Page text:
Mixed use scheme judged to have multiple planning issues

The demolition of buildings classed as having townscape merit in Surrey to facilitate a mixture of retail, office and residential units was judged to be unacceptable by an inspector because of their adverse impact on the quality of the area and issues over parking restrictions and the delivery of affordable housing.

Although the buildings were not statutorily listed, they dated from the 1850s and made a positive contribution to the historic environment and sense of place, the inspector opined. The proposed design, while trying to replicate an active frontage and building line, would fail to maintain the character of the area and the absence of a valid planning obligation which would prevent future residential occupiers from applying for on-street parking permits meant that a car-free development could not be secured.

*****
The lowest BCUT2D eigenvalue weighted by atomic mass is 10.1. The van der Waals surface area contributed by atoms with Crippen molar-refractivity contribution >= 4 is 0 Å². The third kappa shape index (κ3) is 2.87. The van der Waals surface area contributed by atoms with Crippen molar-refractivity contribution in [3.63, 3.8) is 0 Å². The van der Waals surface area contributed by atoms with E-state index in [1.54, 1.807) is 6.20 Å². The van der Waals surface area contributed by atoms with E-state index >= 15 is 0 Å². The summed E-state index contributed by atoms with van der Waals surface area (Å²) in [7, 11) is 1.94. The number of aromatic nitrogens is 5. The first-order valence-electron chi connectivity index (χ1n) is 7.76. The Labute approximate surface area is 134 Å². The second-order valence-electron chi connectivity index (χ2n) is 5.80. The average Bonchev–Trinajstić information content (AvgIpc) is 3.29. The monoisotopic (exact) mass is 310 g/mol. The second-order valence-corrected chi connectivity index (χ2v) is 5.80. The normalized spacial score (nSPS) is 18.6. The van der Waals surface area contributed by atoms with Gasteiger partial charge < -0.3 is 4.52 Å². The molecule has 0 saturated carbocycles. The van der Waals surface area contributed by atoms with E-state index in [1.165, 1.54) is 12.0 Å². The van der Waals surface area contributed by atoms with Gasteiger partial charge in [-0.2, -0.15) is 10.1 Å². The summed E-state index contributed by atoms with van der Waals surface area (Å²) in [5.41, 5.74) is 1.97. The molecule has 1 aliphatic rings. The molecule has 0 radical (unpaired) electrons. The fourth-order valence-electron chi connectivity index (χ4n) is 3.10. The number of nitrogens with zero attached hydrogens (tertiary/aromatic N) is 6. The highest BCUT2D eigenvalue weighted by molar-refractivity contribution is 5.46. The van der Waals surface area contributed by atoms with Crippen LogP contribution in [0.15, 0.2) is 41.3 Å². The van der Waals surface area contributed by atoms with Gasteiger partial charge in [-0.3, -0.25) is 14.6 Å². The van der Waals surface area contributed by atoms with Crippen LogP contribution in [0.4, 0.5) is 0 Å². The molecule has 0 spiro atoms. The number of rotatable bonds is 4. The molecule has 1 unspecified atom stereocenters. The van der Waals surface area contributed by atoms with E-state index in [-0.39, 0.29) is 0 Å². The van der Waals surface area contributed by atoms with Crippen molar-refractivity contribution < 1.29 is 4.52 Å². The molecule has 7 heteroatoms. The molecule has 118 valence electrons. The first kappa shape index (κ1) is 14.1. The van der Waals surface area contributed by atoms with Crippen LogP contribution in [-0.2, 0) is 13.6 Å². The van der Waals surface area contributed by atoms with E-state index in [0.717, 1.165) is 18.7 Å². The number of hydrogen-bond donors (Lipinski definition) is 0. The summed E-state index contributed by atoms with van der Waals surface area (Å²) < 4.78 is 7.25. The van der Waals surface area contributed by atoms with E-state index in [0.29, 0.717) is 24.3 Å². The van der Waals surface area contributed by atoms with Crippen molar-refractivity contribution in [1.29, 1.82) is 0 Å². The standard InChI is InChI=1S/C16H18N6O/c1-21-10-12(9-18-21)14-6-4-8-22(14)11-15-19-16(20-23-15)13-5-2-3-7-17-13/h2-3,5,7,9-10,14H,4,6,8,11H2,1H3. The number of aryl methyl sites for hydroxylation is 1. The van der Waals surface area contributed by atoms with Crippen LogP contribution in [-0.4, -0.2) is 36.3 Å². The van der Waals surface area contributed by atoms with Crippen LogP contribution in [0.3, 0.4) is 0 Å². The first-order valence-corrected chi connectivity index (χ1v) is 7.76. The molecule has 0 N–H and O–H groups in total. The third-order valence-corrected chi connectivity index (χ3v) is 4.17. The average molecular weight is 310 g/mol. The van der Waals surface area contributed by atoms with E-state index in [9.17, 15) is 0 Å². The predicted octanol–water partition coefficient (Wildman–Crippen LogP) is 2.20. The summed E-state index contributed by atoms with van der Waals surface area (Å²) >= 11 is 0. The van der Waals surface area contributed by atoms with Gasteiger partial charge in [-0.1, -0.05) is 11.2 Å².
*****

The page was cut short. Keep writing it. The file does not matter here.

Nor was the inspector convinced about the appellant’s claim that a 20 per cent profit level had to be achieved and as such no affordable housing could be secured. Profit levels varied from development to development and there was no universal right to assume a 20 per cent return on investment. A robust justification for offering no affordable units had not been provided and since the units proposed did not match the requirements in a strategic housing market assessment, this was a further objection to the development. The loss of office floorspace added to the inspector’s raft of reasons for refusing permission.

Inspector: Alastair Phillips; Written representations

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